Photography Masterclass: Spring 2009
Professional photographer Peter Cairns loves nothing more than feeling the sea spray on his face as he points his lens out into the waves. Here, he shares his secrets for taking the best waterside photos
What is it about water? We all love the sound of it and the sight of it. Those who live on the coast will tell you they even love the smell of it! Perhaps our affiliation with the wet stuff is rooted deep in our biology – subliminally we associate water with our very survival. It is, after all, our lifeblood and in these challenging times we sense this dependence more than ever. Whatever it is that captivates us, water is a constant source of inspiration for photographers and in Britain we’re lucky to have it all around us.
So where to start? The possibilities are endless. Mirror-calm lakes, cascading waterfalls, winding rivers – they all provide huge potential and, as a bonus, are often the best places to walk. But for me, it’s the sea that holds that something extra special. I can never quite put my finger on why, but when I’m not photographing it, I’m dreaming about photographing it – along with a list of other things, of course!
During a recent trip to northern Scotland, I took the five-mile walk out to Sandwood Bay in Sutherland – surely one of the most spectacular coastlines in Britain. Although the weather wasn’t as I’d hoped, the brooding sky and lashing sea somehow complemented the mood of the day. As I trudged back through driving snow, I contemplated a dilemma that I’d faced during the shoot – one that, bizarrely, divides photographers countrywide.
We’ve all marvelled over images of crashing waves with pin-sharp water droplets captured in a nanosecond. And, equally, we’ve been lured by the soft, silky effect of a heaving sea blurred by a long exposure. So, which is best? There is strong opinion on each side but, for me, either can work equally well, and on the day I went for the ‘soft’ option – but not too soft!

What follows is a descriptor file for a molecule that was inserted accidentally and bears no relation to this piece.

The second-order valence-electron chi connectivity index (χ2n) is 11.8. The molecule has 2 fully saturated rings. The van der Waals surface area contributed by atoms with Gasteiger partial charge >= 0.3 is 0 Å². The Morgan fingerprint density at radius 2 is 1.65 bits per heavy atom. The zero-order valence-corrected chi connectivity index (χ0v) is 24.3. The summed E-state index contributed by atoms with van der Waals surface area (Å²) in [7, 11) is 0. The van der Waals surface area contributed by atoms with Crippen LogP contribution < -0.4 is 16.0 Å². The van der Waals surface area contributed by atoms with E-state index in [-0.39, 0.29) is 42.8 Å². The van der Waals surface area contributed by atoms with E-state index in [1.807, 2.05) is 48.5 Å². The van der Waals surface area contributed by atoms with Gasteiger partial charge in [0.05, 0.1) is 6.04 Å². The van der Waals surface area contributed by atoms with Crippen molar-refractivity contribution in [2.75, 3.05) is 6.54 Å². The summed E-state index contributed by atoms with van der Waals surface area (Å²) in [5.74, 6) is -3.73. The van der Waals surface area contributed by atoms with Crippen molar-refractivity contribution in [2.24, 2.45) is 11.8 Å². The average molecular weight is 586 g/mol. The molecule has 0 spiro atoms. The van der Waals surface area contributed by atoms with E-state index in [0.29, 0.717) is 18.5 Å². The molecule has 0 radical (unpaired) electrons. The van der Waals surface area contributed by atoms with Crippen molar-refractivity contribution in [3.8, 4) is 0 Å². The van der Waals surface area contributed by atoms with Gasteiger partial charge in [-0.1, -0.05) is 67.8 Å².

Blurring moving water to give it that dreamy look is no black magic, and applying a few simple techniques can render stunning results. Once you’ve mastered the basics, you can apply the principle to a moonlit shot of your local canal or a remote tumbling waterfall – anywhere there is moving water.
1 I knew that Sandwood provided the bonus of an isolated sea stack as an appealing backdrop. The forecast promised light cloud and sun, but I was handed a stormy winter’s day. I decided to go for the cold, sombre feel to match the conditions.
2 As I wanted to record some movement in the water, I spent 10 minutes just watching how the sea moved, working out the best viewpoint.
3 With my camera mounted on a sturdy tripod, I made sure that the shutter speed (the time that light passes on to the camera’s sensor) was long enough to partially blur the water. In this case, the speed was 1/8 second. A faster shutter speed would reduce ‘movement’ in the water and a slower speed would make it even more blurred. But be brave – I’ve taken similar shots in near darkness using five-minute exposures!
4 By using the camera’s self-timer (or a cable release), I didn’t need to touch the camera during the exposure, ensuring the image wasn’t affected by camera shake.
5 Compositionally, I placed the horizon on the ‘top third’ of the image. With the sweep of the sea complementing the distant stack, I intended the eye to be drawn from bottom left to top right.
6 By timing the exposure with either a wave breaking or receding, I was able to create a series of different images from the same position. The breaking wave creates movement towards the viewer; the receding wave does the opposite.
7 The conditions gave these images a cold cast, which I enhanced during processing by reducing the colour temperature – it can be done on the camera at the time.
Inspired to improve your waterside photographs? Send us your waterside images and you could win a Nikon D60 camera kit worth £479.99! Click here to enter